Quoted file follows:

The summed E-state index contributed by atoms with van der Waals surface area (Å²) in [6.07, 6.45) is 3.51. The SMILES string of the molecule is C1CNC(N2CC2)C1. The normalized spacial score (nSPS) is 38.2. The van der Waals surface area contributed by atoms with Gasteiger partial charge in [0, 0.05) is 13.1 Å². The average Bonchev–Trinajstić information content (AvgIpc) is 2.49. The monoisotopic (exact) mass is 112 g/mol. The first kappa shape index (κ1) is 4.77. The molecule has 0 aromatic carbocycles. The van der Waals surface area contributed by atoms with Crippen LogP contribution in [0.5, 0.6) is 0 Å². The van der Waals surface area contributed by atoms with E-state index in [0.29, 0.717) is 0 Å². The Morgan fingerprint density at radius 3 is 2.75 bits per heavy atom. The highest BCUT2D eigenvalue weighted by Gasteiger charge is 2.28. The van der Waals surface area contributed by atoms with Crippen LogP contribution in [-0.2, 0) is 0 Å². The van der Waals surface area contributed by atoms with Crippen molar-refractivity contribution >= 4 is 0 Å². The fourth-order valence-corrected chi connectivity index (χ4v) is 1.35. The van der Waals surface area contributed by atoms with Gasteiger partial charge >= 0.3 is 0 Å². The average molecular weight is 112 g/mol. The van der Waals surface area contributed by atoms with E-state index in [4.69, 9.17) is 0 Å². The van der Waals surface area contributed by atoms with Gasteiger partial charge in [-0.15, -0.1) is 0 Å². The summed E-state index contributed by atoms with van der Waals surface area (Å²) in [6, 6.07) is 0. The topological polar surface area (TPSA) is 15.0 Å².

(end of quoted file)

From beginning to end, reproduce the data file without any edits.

The summed E-state index contributed by atoms with van der Waals surface area (Å²) in [6.07, 6.45) is 3.51. The SMILES string of the molecule is C1CNC(N2CC2)C1. The normalized spacial score (nSPS) is 38.2. The van der Waals surface area contributed by atoms with Gasteiger partial charge in [0, 0.05) is 13.1 Å². The average Bonchev–Trinajstić information content (AvgIpc) is 2.49. The monoisotopic (exact) mass is 112 g/mol. The first kappa shape index (κ1) is 4.77. The molecule has 0 aromatic carbocycles. The van der Waals surface area contributed by atoms with Crippen LogP contribution in [0.5, 0.6) is 0 Å². The van der Waals surface area contributed by atoms with E-state index in [0.29, 0.717) is 0 Å². The Morgan fingerprint density at radius 3 is 2.75 bits per heavy atom. The highest BCUT2D eigenvalue weighted by Gasteiger charge is 2.28. The van der Waals surface area contributed by atoms with Crippen LogP contribution in [-0.2, 0) is 0 Å². The van der Waals surface area contributed by atoms with Crippen molar-refractivity contribution >= 4 is 0 Å². The fourth-order valence-corrected chi connectivity index (χ4v) is 1.35. The van der Waals surface area contributed by atoms with Gasteiger partial charge >= 0.3 is 0 Å². The average molecular weight is 112 g/mol. The van der Waals surface area contributed by atoms with E-state index in [4.69, 9.17) is 0 Å². The van der Waals surface area contributed by atoms with Gasteiger partial charge in [-0.15, -0.1) is 0 Å². The summed E-state index contributed by atoms with van der Waals surface area (Å²) in [6, 6.07) is 0. The topological polar surface area (TPSA) is 15.0 Å².